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Mysterious airfare taxes and fees explained

Everyone these days seems to be piling extra fees and charges on top of airfares. And most of us expect those extras. But what we don’t expect is that they seem to be applied inconsistently and arbitrarily. As one reader put it, “I was searching for a fare and noticed huge differences in taxes and fees for the same route, on different airlines. This has seemed to get worse lately. What’s happening?”

Actually, inconsistencies in taxes and fees can arise from two factors—the route you take and the airline you fly.

Government taxes

As I noted in an [% 292360 | | earlier answer %], domestic air tickets are subject to several sets of taxes and fees:

  • A federal tax of 7.5 percent of the ticket price plus $3.30 per segment.
  • Individual airport charges up to $4.50 per departure, with a maximum of $18 per round-trip ticket.
  • A security charge of $2.50 for each departure, with a maximum of $5 per one-way ticket.

International air tickets are subject to even more taxes and fees:

  • The U.S. charges $14.50 for each international arrival and departure plus $17 in customs and related fees for international arrivals.
  • Foreign governments charge a mixture of airport and other fees, including many that have nothing to do with aviation or security. Some are based on flat fees; others on a percentage of the ticket price. Overall, those extras can add up to more than $50 per departure.

On any given route, however, for the same class of service, ticket price, and itinerary, the total taxes and fees should be the same.

Airline charges

In the U.S., government rules require that airlines bundle any charge that they receive into the base fare. So as long as the airlines match base fares and itineraries, the total charges should also match.

International airlines, however, often prefer to separate the base fare from fuel surcharges and other add-ons that still go to the airline—extras that would have to be included in the U.S. I’m not sure why they do this. Maybe so they can highlight unrealistically low fares in ads that run in countries permitting that sort of deception.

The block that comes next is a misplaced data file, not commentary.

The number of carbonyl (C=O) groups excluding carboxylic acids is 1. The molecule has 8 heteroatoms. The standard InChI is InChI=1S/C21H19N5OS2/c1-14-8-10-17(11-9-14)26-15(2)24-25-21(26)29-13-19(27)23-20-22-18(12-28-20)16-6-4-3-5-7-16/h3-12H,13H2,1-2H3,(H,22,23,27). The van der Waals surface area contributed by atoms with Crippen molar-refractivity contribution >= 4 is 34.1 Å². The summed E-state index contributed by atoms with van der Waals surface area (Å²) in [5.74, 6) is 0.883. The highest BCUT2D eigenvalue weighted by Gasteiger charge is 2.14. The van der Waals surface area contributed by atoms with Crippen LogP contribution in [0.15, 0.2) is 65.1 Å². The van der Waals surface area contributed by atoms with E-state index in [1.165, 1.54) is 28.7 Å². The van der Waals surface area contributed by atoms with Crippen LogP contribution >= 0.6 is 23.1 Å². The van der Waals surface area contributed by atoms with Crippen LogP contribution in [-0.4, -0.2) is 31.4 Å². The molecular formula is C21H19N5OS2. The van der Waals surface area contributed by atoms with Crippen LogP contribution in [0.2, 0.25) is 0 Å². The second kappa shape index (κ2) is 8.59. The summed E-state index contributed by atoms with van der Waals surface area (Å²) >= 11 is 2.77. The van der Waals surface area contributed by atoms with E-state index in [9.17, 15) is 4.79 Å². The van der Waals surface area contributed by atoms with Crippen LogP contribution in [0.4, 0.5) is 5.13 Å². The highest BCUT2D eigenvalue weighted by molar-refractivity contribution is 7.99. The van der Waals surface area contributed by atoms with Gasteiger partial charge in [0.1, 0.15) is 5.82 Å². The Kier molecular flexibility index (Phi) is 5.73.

Whatever the reason, you can find some weird differences. On a ticket from New York or Newark to London in mid-August, for example, Continental charges $699 in base fare plus $102 in extras, while British Airways charges $549 plus $244 in extras. Clearly, British Airways classifies some charges as “extras” that Continental bundles into its base fare. But the final ticket prices are very close.

Different approach, same total

Airlines have their own reasons for the ways they compute fares. As long as they quote you the bottom-line total accurately, however, you shouldn’t care about how each one arrives at that total.

And as long as the U.S. Department of Transportation (DOT) regulates fare advertising, you won’t see U.S airlines featuring phony low airfares with fine print that adds in a bunch of extras that should be included in the base rate. Sadly, the U.S. airlines are trying to get DOT to let them lie to us more than they can now. I, for one, hope they’re unsuccessful.

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